Sentiment in each of these markets is as lopsided as it ever gets, with over 20 gold bulls for every bear and that many euro bears for every bull. Levels have remained extreme for 2-3 weeks now with no relief, so be on the lookout for violent reversals.
Don’t sell short the Yen just yet. It is wedging up to the highs and still seems to find a bid when stocks fall. I noticed this large wedge on the USD.JPY 5-year:
A breakout of that wedge will be bearish for Yen, and a nice spot to think about shorting. For now, I’m letting it run, since the Yen is still the only thing stronger than the dollar in deflation. Note, however, that each subsequent move down in dollar/yen is shallower and choppier than the last, hinting at a pending reversal.
Here’s another way to look at it. There’s still an unbroken longstanding support line in Yen/Dollar, but the rise in 2009 was choppier and at a shallower angle than previous rallies. You can also see in weekly RSI that the trend is tiring:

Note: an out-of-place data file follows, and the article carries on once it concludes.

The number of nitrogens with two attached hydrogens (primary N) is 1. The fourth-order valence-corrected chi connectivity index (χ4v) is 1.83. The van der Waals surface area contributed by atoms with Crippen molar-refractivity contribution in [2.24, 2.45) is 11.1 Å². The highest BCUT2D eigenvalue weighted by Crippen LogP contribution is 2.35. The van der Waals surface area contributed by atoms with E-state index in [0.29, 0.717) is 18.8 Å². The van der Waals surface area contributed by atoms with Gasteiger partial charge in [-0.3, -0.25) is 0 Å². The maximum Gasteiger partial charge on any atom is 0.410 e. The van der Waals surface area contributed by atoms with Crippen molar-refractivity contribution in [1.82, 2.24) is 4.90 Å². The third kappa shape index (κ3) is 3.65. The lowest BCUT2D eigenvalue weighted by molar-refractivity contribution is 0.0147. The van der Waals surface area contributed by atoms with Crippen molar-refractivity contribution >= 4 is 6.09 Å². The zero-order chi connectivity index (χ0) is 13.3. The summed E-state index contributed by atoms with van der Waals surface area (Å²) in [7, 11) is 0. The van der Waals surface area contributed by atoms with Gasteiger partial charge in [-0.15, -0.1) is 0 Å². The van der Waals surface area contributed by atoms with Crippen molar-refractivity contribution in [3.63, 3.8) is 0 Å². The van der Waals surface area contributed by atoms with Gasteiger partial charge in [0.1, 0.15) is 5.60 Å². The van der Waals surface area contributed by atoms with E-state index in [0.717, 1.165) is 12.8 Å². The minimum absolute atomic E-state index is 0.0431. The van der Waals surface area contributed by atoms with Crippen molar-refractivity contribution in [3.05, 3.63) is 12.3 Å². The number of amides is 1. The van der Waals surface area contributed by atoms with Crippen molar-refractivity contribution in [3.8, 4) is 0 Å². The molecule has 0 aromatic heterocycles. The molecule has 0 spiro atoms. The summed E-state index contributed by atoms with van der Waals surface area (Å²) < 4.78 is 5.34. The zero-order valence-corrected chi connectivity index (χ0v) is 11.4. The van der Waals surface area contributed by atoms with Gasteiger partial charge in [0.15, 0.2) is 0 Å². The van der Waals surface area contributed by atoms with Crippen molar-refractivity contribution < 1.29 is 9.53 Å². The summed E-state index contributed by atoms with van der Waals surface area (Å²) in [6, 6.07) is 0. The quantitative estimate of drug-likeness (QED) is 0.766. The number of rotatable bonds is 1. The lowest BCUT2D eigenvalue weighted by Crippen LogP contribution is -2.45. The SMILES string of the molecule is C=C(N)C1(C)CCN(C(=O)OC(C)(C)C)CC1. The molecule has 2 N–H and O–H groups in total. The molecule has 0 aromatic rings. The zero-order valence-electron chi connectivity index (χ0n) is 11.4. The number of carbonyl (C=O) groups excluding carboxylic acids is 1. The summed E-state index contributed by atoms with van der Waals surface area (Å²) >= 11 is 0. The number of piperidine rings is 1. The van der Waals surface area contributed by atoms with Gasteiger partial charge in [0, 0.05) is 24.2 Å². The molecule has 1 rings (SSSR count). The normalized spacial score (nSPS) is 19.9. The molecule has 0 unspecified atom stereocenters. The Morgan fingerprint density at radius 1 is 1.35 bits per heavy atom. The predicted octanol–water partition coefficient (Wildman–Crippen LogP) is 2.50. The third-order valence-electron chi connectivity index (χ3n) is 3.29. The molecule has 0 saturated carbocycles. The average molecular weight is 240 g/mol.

Sentiment is still really lousy and downside momentum is waning. This is the same condition that persisted in the dollar from August through November before violently clearing. No telling how long this holds up, but I would not want to get caught short without a stop here — one day you could wake up and find out that it’s spiked 3 cents overnight.
Of course, I am bearish on the commodity currencies CAD, AUD, NZD and ZAR (and actually also JPY as of this evening’s spike), and if these fall the euro is likely to make new lows. Conversely, a euro spike would likely coincide with a general dollar sell-off.
Some kind of news about Greece or other GIPSIs could be a nice catalyst for a rally — it doesn’t quite matter what the news is, just that there is something to get people trading. The crowd’s reaction often makes very little sense and can’t be predicted by news alone.
Note the upsloping daily RSI from very oversold conditions. Sentiment remains highly negative, so any upward movement would surprise the majority of traders and possibly result in a short-squeeze like Sept 08.
You don’t have to be very sure that the euro will rally — I’m not — to take this trade. The recent lows make such a clear and close stop position that the risk/reward balance is quite good.